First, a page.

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Competence within romantic relationships

Would you call yourself a competent person? I hope so, but, what does that even mean? Likely, it depends on what interest, or topic, or thing you are talking about. One might be competent at chess. Another competent at acting. Another at crocheting. What I want to talk about today, is competence in romantic relationships (I’ll call this romantic competence as other psychological researchers have called it the same).

So what is it? Romantic competence has 3 important parts to it:

1. Insight/Learning – This is the “ability to think about romantic relationships in a thoughtful, insightful way.” It also includes the ability to learn from previous experiences and think of the consequences of one’s own actions.

Example: Let’s say in the past your partner comes to you and says how said they are that you aren’t spending more time together. One could say, “well they should stop being clingy. All my partners are clingy. Why can’t they just grow up.”

Oooorrrrrr one could think to themselves first and take into consideration what their partner is saying and then evaluate it (e.g., yes, other partners have said I don’t make enough time for them. There is a balance I should strive for); they might end up saying, “yeah we really haven’t been able to spend much time together lately. I know I am busy this week, but let’s plan something for this weekend.”

2. Mutuality – When you understand that relationships are about both you AND your partner, this is mutuality. You both have needs. Do you acknowledge this and respect both your needs and your partner’s needs? The more you do so, the more you understand mutuality.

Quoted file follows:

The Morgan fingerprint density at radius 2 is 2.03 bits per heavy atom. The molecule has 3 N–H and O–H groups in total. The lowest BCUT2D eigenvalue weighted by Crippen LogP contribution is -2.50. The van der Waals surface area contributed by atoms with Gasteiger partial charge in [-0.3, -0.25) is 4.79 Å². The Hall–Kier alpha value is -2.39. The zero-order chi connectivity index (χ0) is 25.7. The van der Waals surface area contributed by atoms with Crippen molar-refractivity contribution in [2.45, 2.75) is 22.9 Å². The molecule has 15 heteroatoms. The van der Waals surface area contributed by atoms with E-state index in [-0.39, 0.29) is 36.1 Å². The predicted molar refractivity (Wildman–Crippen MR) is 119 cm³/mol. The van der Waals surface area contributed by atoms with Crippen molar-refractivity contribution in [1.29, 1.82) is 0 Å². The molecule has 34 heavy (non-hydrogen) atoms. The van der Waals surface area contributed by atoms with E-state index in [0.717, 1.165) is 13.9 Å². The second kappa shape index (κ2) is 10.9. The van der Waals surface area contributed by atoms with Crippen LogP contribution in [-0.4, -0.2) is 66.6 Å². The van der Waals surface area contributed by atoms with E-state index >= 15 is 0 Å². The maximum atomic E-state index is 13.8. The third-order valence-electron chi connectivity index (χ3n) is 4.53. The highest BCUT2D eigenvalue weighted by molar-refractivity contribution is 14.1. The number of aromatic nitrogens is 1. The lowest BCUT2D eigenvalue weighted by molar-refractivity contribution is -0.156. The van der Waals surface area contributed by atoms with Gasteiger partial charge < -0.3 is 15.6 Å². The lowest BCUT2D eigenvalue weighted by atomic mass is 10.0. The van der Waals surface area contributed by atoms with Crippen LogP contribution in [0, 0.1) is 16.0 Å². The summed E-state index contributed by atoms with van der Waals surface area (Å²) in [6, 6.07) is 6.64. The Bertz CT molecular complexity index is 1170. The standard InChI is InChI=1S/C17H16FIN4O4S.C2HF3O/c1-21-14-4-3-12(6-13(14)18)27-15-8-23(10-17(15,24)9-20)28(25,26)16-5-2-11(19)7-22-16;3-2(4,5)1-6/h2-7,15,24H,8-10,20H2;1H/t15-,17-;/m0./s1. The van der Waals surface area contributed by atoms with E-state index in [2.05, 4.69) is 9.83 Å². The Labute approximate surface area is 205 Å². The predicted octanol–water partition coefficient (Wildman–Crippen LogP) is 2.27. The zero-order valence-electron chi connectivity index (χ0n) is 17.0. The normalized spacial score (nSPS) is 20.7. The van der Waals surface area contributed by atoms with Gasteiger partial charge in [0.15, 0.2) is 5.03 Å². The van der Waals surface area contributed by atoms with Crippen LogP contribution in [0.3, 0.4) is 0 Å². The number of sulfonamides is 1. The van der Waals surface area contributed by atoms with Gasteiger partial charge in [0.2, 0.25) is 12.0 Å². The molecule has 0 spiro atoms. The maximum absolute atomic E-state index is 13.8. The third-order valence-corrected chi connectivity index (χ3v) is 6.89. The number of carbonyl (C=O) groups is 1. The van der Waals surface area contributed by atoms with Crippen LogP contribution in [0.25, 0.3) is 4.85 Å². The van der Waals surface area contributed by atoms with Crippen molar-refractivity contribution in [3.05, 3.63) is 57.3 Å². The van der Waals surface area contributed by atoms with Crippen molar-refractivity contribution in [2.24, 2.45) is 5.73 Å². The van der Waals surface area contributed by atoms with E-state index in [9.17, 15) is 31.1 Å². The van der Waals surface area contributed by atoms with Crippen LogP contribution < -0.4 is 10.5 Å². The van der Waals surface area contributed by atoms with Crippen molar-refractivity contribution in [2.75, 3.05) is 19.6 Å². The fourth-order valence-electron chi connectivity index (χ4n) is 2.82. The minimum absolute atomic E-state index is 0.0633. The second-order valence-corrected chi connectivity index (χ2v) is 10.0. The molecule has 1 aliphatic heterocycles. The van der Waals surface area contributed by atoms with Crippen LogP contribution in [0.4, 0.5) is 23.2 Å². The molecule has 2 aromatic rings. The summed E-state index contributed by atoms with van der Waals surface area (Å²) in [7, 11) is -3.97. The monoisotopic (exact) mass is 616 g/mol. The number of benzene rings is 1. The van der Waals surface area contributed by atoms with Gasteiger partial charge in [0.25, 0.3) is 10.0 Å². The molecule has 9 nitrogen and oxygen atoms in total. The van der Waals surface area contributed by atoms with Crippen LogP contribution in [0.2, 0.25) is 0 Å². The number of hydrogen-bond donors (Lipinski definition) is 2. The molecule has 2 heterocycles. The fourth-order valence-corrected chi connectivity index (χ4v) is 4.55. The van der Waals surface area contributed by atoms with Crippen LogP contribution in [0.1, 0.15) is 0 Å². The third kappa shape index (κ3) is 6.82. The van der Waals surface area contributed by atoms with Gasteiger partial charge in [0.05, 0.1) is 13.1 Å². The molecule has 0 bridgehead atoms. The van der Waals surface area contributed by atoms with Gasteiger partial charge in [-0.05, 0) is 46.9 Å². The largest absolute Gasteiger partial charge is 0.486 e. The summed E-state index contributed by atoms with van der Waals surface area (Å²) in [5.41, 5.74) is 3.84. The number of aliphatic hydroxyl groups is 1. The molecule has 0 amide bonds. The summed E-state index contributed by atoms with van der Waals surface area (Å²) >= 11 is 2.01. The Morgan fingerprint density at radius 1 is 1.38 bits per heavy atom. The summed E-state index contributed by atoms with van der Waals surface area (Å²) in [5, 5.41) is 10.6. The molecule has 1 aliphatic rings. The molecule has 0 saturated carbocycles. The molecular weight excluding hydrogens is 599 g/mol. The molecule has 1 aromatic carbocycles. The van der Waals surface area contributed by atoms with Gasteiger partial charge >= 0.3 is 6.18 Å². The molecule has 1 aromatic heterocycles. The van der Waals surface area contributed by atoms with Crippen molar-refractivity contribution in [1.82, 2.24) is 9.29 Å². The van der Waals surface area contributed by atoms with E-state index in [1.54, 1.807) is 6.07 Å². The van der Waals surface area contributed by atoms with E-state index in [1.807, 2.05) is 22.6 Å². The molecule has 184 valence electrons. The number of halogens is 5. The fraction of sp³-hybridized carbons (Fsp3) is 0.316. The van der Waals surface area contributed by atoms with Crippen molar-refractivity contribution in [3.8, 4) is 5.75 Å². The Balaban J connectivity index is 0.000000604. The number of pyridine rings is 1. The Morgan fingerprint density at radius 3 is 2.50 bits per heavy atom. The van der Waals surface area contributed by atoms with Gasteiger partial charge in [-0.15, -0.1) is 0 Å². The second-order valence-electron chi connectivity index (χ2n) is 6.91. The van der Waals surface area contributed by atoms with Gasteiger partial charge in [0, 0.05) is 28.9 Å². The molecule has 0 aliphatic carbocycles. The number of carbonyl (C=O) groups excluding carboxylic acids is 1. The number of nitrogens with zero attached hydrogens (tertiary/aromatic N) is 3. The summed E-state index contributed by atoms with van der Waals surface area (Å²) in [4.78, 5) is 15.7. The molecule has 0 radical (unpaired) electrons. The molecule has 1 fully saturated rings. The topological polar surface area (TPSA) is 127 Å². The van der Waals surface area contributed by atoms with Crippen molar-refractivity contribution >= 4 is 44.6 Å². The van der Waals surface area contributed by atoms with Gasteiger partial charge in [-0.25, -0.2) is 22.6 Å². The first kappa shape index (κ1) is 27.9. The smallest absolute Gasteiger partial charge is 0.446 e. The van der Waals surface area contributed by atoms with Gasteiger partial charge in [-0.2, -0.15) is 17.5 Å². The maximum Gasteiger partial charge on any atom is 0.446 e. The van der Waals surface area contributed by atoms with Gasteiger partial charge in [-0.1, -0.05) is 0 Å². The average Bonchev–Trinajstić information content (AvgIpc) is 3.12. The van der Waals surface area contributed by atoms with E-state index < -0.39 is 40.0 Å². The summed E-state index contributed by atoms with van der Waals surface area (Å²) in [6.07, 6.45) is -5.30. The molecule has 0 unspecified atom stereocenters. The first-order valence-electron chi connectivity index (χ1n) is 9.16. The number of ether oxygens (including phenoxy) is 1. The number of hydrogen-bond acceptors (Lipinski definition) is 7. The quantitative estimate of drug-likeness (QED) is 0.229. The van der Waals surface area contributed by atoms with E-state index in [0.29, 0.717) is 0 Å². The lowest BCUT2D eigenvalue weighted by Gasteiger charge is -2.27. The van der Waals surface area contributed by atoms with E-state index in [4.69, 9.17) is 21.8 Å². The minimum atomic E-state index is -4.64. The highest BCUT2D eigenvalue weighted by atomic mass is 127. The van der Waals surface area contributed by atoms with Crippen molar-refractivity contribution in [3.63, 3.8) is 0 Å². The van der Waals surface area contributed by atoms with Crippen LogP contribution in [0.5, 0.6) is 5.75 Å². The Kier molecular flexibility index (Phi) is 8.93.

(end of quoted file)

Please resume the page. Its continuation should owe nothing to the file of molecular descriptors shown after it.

Example: Someone who is high in mutuality might say something like, “hey, I know you are having a rough time at work this week. Let me make the meals this week. But, can I also ask that you please take care of Spot [their dog] next week while I am away at my conference?” Or maybe even something like, “I know how important traveling to you is, so I bought us tickets to go to Egypt in a couple of months. This will give me enough time to finish my projects for now and then we can really enjoy some time exploring together!”

3. Emotion Regulation – If you are able to be aware and regulate your emotions in an adaptive manner (adaptive is important as opposed to maladaptive) in response to experiences in your relationship, then you have this skill. This also involves keeping the situation in perspective, maintaining self-respect, and making effective decisions even in emotional situations.

Example: Imagine coming home from a stressful day out. You have a lot of work to catch up on and the house is a mess. Instead of snapping at your partner, you decide to collect yourself a bit and then express what you are feeling. Or, let’s say your partner is really on one today and nagging about every little thing. Instead of yelling back at them, you can say how it is irritating, but that you understand that they aren’t an irritating person; just they tend to this when they are also stressed out. In these cases, you regulate your emotions enough to make sure you don’t accidentally say something you don’t mean or in a way that is disrespectful.

Great, so we have this idea that romantic competence exists. Now what?

Well, romantic competence in it of itself may not get you the good relationship you want. You still have to engage with your partner in a meaningful way. You can understand what it means to have mutuality and how to regulate emotions, but it means nothing if it doesn’t come out in day-to-day life.